severe drought again tested the permanence of previous achievements. The combination of Gregson and Fairbairn brought "Warrah" to its peak of national achievement.
When Frederick Livingstone-Learmonth
succeeded Gregson in 1905 he was able to rely on the proven capacity of George Fairbairn. At the beginning of the century "Warrah" ran 177,088 sheep. "Warrah" and "Gloucester" grazed 17,290 cattle. A policy of reserving "Warrah" for pastoral purposes and not
selling any land on the Liverpool Plains had been instituted. Artificial feeding had enabled the Company to survive reasonably unscathed from the extreme conditions of the prolonged drought which marked the turn of the century. This drought, and the rabbit
plague, which reduced the national flock from 106,400,000 in 1891 to 53,400,000 in 1902 left the Company secure and planning for future operations. The sale of the semi-coastal lands (206,000 ac) to the Gloucester Estates Syndicate simplified management tasks.
The completion by the end of 1901 of a modern new wool shed at "Windy" positioned activities for the full recovery which came with the good rains of 1903. From then until the year of unexampled prosperity in 1908 activities were routine except for intensifying
of wire netting to deal with the rabbit menace.
By 1908 the liberal-reform government of Charles Wade had indicated firmly that it intended to acquire sections of Warrah-Liverpool Plains
Estate under clauses of the new proclaimed Closer Settlement Act. Learmonth advised a voluntary Willow Tree sub-division (auctioned November 1908) partly to establish the value of the land by private sale. When, on 1 July 1909, government proclaimed the Warrah
Settlement Purchase Area, Learmonth protested "distinct breach of faith by a previous arrangement" only to be told of a change of policy and a new bill. There can be little doubt that this compulsory acquisition was the first of a number of factors motivating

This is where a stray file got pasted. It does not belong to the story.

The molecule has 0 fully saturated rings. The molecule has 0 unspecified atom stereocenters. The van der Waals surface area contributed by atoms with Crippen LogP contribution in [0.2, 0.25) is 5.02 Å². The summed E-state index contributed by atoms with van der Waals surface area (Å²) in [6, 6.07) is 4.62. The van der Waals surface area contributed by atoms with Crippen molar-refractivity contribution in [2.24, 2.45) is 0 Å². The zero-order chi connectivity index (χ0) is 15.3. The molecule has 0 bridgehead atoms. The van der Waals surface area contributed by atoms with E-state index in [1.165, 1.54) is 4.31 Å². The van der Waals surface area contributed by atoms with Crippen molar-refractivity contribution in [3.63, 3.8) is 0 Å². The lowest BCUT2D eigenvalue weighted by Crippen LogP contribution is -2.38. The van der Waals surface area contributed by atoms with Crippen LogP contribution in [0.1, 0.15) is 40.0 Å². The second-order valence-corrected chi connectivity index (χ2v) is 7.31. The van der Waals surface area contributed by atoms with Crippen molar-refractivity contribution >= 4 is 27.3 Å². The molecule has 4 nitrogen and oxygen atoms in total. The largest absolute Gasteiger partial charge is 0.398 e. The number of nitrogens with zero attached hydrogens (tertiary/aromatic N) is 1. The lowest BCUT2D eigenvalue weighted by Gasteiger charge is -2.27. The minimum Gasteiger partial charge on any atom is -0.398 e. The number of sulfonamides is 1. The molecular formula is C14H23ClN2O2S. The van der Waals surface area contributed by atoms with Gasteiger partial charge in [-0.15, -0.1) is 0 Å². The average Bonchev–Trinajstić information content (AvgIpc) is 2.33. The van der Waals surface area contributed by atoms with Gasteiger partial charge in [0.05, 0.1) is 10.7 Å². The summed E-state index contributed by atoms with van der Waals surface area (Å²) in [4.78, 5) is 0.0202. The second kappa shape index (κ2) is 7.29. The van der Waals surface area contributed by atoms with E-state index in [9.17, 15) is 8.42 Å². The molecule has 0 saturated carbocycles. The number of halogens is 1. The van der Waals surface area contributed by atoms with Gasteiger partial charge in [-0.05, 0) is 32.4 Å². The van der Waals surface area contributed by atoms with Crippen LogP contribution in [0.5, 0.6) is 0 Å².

his resignation and removal to England. To offset the loss of the 45006 ac subdivision Learmonth recommended purchase of "Corona", a sheep station west of Longreach, Queensland belonging to his family's Groongal Pastoral Company. This 1911 purchase presaged
a pattern of purchase and lease throughout northern and Western Australia.
By the 1920s the reduction of the estate, begun with the Willow Tree Subdivision (1908), was well under way.
The 1969 auction of Warrah Homestead ended a process of withdrawal with the exception of the important, still large (33846ac; 13697ha) Windy Station in the north west corner of the original grant. "Windy" remains today the only New South Wales station of Australia's
third largest beef cattle producer. The corporation which facilitated pastoral occupation of northern New South Wales is concentrated today in the Top end.
Balloting for farms took
place on and after 8 January 1912. All but four of the 84 farms were taken up during 1912.
Despite predictions of gloom by local community leaders, the area proved very popular, particularly
with Hunter River residents who were well aware of the quality of the land available. Many of them had passed through on their way to the shearing sheds of the north west and were only too willing to bring their families to start a new life north of the Liverpool
Range. The sceptics were to be proved very wrong as later chapters of our book will show.
The scene, before squatters and the Australian Agricultural CompanyHad any effect on the landscape
can best be described by Sir Edward parry, Commissioner for the AA Company on his first trip to the area in 1830.
“It is all (Warrah) a most splendid country - not a single acre
on which sheep may not feed. Apple trees (Angophora floribunda) in valleys, box on hills. Rich black deep soils in all the flats, not like our alluvial flats (lower Hunter valley). All the valleys, about 10 or 12 miles long, terminate in the Plains.
The points where the forest land projects into the Plains are all exquisitively beautiful, being thinly timbered with box and appletree, covered with verdant grass, and gently sloping down to the Plains.”